In civil actions: a) no party can be found liable for payment of damages in excess of his/her percentage of liability; b) the Court shall grant a summary judgment on motion of any party, when the Court finds no genuine dispute exists concerning the material facts of the case; c) noneconomic damages such as pain and suffering, mental anguish, loss of consortium, and loss of capacity for the enjoyment of life shall not be awarded in excess of $100,000 against any party.

which would actually appear on the ballot in guise of the following title and summary, pursuant to section 101.161, Florida Statutes (1983):


Amendment establishes citizen's rights in civil actions: provides a party in a lawsuit shall not be required to pay more damages than the jury found him/her responsible for personally; requires courts to dispose of lawsuits when no dispute exists over the material facts thus avoiding unnecessary costs; and allows full recovery of all actual expenses such as lost wages, accident costs, medical bills, etc., but limits non-economic damages to a maximum of $100,000.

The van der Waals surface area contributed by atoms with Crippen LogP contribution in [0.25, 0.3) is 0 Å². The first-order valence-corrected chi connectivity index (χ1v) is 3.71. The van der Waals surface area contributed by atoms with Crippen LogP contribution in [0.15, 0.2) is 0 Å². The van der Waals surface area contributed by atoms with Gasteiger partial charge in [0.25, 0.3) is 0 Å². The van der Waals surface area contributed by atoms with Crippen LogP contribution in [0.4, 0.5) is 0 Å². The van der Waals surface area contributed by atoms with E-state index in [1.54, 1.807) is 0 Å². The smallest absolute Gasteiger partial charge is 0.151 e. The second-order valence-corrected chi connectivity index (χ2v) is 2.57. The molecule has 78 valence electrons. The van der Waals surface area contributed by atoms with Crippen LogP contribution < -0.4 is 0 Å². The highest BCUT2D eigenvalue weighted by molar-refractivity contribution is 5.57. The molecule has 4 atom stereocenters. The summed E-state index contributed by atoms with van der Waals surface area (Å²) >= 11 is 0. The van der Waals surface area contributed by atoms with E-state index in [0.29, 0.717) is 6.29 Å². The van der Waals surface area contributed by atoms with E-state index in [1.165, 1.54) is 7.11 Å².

Appellants' challenge alleged that the amendment violates the one subject limitation imposed in article XI, section 3, Florida Constitution and that the title and summary are deceptive and ambiguous, thus failing to give the notice required by section 101.161, Florida Statutes (1983). Additionally, appellants raised a federal constitutional issue, claiming that the amendment's facial invalidity violated the due process clause of the fourteenth amendment of the federal constitution.

Judge Willis held that the amendment embraced only one subject and matter directly connected thereto and that the title and summary were neither ambiguous nor misleading. He declined to reach the due process issue, finding it not to be ripe for adjudication at that point in the amendment process.